Whom will the stadium benefit?
By Cynthia A. Johnson
(Over a) week ago, I requested we make every attempt to refrain from using race in our daily conversations. By no means, am I oblivious to the reality of racism, which, like behaviors of prejudice, we all exhibit. Racism or stupidity doesn’t belong to one race or gender. But as a Black woman, I am sometimes disappointed in some of the things I see in my people — the Black ones and the white ones.
On Feb. 4, I went downtown Detroit and the parking structures near the (Coleman A. Young Municipal) Building were full at about 9:30 a.m. Even the street meters surrounding the building were taken. I finally found a parking space around 9:50 a.m. I wondered what was going on, and while on the elevator, a professional-looking Black woman who worked in the building entered and pressed “13.” I asked her what was going on and like a snub she reluctantly responded by saying there was a city council meeting. I then asked if she knew what the agenda was. Again, she responded, but in a way that told me she really wasn’t interested in having a sharing session. She then said she didn’t know what the meeting was about and the agenda is not known until you go into the meeting.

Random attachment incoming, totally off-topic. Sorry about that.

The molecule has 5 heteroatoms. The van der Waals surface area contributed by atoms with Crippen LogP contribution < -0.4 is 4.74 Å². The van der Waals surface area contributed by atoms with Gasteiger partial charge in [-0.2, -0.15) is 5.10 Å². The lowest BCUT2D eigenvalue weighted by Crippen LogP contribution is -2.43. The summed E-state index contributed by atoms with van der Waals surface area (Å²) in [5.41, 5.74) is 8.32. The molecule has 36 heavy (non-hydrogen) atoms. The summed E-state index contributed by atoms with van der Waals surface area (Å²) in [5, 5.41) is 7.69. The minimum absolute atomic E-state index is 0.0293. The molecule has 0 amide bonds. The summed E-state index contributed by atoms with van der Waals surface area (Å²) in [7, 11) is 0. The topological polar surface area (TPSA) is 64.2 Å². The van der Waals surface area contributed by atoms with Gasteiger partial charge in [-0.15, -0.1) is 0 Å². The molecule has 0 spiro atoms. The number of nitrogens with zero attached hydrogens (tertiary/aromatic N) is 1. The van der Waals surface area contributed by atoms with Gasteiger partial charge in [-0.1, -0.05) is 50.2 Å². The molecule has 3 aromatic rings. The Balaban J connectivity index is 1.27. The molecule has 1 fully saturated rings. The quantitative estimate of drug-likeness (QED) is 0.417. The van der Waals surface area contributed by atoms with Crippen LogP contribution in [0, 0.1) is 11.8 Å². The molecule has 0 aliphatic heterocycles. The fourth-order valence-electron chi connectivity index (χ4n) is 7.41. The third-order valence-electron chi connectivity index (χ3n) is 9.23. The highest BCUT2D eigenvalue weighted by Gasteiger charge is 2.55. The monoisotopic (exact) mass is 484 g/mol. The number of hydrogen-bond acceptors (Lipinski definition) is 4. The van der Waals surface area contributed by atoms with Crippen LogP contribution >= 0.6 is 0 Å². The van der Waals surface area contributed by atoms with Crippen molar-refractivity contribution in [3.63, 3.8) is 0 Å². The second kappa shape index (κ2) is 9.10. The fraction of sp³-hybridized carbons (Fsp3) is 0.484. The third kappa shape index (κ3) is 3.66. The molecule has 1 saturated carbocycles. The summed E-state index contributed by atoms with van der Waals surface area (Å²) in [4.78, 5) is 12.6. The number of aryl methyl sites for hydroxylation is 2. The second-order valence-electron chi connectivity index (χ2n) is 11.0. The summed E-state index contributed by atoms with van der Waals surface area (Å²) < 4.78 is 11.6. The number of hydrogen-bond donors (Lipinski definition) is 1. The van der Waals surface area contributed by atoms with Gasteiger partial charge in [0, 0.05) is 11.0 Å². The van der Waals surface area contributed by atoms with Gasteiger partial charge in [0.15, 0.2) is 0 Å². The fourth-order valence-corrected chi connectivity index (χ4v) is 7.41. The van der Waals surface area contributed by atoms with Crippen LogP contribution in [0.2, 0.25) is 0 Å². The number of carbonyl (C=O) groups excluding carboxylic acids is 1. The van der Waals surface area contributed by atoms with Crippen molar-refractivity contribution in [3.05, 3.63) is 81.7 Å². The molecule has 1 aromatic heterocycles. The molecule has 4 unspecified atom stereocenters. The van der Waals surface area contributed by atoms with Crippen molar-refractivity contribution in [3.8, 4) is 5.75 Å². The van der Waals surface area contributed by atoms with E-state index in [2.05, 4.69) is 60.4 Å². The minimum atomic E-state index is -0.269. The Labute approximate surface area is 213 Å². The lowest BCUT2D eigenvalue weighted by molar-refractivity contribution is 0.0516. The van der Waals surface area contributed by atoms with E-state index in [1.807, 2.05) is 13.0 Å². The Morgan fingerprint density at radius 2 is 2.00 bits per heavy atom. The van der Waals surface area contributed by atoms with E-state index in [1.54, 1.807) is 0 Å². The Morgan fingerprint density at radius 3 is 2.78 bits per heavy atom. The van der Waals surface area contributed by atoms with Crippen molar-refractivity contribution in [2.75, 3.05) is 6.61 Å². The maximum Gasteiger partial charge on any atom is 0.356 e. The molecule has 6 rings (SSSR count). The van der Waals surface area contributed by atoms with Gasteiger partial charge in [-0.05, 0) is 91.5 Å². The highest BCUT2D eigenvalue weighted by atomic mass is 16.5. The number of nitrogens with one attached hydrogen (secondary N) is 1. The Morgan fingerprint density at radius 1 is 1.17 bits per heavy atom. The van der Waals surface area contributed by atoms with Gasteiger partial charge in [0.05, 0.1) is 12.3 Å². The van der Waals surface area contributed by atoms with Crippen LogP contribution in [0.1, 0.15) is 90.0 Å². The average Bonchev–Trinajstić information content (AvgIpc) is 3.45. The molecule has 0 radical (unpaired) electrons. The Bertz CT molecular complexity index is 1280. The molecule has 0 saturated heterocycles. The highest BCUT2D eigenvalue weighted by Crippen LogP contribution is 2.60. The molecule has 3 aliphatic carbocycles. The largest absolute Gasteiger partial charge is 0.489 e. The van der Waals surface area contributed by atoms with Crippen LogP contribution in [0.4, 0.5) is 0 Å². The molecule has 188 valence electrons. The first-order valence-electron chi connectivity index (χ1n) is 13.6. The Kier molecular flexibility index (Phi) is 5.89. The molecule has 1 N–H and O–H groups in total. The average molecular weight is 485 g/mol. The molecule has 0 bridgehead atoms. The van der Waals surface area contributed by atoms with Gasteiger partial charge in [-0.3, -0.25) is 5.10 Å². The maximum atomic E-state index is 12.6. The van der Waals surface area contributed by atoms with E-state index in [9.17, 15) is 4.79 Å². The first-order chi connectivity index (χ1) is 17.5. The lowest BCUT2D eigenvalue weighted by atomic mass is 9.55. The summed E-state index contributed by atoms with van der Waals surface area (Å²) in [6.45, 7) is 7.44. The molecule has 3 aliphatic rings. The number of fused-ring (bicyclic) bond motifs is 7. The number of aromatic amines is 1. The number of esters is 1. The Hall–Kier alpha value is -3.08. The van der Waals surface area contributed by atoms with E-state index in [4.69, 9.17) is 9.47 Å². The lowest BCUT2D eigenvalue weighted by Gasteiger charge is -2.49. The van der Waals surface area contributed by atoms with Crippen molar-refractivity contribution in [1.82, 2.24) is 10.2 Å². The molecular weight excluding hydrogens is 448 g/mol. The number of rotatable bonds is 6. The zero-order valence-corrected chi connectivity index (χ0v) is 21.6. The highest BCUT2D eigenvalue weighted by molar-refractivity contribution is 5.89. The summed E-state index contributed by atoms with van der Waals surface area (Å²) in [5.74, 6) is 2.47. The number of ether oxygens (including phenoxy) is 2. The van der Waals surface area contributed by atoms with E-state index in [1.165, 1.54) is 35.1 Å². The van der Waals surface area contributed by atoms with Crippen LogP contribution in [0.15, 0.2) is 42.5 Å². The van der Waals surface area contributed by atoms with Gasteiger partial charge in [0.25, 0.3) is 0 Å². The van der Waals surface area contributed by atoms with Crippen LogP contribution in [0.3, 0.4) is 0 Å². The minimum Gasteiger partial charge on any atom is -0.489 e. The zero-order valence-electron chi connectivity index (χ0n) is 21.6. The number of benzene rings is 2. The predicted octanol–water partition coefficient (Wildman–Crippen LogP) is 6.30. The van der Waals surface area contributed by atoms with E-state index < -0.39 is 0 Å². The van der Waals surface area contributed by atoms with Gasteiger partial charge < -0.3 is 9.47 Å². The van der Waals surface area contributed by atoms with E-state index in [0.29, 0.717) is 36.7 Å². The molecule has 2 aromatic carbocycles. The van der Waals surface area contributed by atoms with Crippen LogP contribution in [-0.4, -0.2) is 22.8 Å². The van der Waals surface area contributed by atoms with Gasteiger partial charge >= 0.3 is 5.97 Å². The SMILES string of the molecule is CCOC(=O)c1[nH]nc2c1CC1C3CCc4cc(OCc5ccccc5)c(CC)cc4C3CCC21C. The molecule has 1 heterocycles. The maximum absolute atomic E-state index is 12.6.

Now, hold it; I know better than that. Most people who attend these meetings have some idea what the meetings are about, and as I thought this to myself, it was time for me to get off on the 5th floor. (I am officially a candidate for State Representative, 5th District.)
I found out later why the parking was overwrought with people when I saw the 5 p.m. news. As the camera panned across the auditorium, all that were seen was a sea of white faces appearing to fill every seat in that auditorium to observe and listen to the request for a new Red Wings stadium to be built in downtown Detroit. Six-to-3, the vote carried by the Detroit City Council to approve legislation to advance the new Red Wings arena project, despite opposition because there is no guarantee Detroiters will be hired to work at the arena once its built.
Voting “NO” for the transfer of the public land for $1 to support the project were City Council President Brenda Jones and Councilpersons James Tate and Raquel Castaneda-Lopez.
The following people voted “YES,” despite no job guarantee for Detroiters: Council President Pro Tem George Cushingberry Jr., and Councilmembers Andre Spivey, Saunteel Jenkins, Gabe Leland, Mary Sheffield and Scott Benson.
Now, what is my point? In the city of Detroit with more than an 85 percent Black population and city council comprised 90 percent by people of color, when it comes to issues in Detroit that concern white people, and mostly non-residents, they come out and are listened to. Don’t be upset when they get what it is that they “want.” That’s what happens when people come together on one accord. So, lady in the elevator, you have not arrived and your business attire does not define you. It just shows that you are a wanderer without a home.
One last thing, thank you Brenda Jones, James Tate and Raquel Castaneda-Lopez for thinking first about the people!
Cynthia A. Johnson is the founder of Stand Up Now! — a Michigan nonprofit. She is a candidate for state representative in District 5.